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Blood type: What do you need to know?

Specific blood types have been proposed as a potential risk factor for COVID-19, but does that mean you need to know your blood type? Does it matter?

Specific blood types have been proposed as a potential risk factor for COVID19 disease, but does that mean you should learn the blood type of each of your family members?

My office has been getting quite a few calls asking for patient blood types, but parents are often surprised to learn that we don’t know them.

In this post I’ll talk about why we don’t always test for blood types and why I don’t think it’s necessary to know your blood type, even during the pandemic.

Blood type basics

A person’s blood type can be A, AB, B, or O.

Each of these types can also have a positive or negative Rh factor.

Testing newborns

When babies are born some are at risk of having a blood type that may react with their mother’s blood type. This risk increases if a mother has type O or Rh negative blood.

If a mother’s blood reacts against the fetus’ blood, it can increase the newborn’s risk of jaundice, so we will check the newborn’s blood type. In my community the only time a baby’s blood type is checked is if there are risk factors for this.

Insurance does not cover the cost of testing if it is not necessary, and in many cases it is not necessary to test a baby’s blood.

When should your blood type be checked?

If you’re going to get a blood transfusion your blood will be tested for type and matched with the donor blood. The hospital will test at the time and will not take your word for it, so knowing in advance is not necessary.

Pregnant women will have their blood typed to determine risks to the fetus.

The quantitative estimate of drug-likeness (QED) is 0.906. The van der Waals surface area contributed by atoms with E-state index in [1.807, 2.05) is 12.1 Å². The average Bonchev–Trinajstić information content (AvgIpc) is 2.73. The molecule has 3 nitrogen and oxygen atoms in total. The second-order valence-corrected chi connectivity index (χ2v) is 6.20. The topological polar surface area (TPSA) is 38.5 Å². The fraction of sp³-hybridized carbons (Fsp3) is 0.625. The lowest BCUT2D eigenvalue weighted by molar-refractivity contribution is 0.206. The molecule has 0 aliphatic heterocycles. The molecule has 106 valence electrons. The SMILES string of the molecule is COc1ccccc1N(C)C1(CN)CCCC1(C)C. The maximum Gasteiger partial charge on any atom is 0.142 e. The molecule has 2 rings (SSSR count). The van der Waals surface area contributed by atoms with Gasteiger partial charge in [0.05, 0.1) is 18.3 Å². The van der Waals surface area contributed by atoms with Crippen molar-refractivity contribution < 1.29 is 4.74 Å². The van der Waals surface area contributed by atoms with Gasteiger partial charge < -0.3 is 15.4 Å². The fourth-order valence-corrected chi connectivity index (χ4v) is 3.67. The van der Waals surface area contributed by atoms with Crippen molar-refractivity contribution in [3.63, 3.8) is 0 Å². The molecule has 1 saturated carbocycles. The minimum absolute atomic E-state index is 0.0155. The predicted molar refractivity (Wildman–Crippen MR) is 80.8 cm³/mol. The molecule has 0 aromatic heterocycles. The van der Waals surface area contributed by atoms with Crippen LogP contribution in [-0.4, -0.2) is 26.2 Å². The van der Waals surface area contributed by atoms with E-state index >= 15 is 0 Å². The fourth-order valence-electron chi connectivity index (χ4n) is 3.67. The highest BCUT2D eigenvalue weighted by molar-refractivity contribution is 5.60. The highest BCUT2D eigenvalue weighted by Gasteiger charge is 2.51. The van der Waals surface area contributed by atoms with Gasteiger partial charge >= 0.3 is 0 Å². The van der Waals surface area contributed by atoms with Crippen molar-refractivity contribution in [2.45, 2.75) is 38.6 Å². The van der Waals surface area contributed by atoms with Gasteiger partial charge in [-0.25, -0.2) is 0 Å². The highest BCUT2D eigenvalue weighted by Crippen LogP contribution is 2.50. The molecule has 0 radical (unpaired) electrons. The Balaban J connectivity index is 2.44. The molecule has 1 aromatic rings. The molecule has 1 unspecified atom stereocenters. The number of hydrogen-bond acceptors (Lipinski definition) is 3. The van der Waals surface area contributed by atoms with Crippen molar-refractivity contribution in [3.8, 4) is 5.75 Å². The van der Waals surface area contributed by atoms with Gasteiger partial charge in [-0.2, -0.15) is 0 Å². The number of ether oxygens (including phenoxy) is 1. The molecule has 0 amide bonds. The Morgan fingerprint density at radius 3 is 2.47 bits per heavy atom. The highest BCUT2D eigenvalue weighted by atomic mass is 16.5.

Blood donors will learn their blood types. We have a need for blood donations – if you really want to know your blood type and are eligible for donating, find a blood donation center near you and schedule a donation!

COVID-19 and blood types

There are now studies suggesting that people with Type O blood who get COVID-19 seem to have less significant illness compared to people with other blood types and people with type A blood have the most significant illness.

This does NOT mean that a person with type O blood is safe from this devastating virus. They can still get very sick and die.

It also does NOT mean that everyone with type A blood will suffer horribly.

You cannot change your blood type.

You can and should continue to be cautious to avoid spreading COVID-19, regardless of your blood type.

In short: don’t count on your blood type protecting you and don’t worry more if you have type A blood.

Everyone should follow the Ws:

  • Wash your hands
  • Wear a mask
  • Watch your distance

My Top 5 COVID19 Questions Answered

I start off a little slow… I’m not in the tech generation, but I do cover blood types here too!

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By DrStuppy

I am a pediatrician and mother of two teens. I have a passion for sharing health related information.

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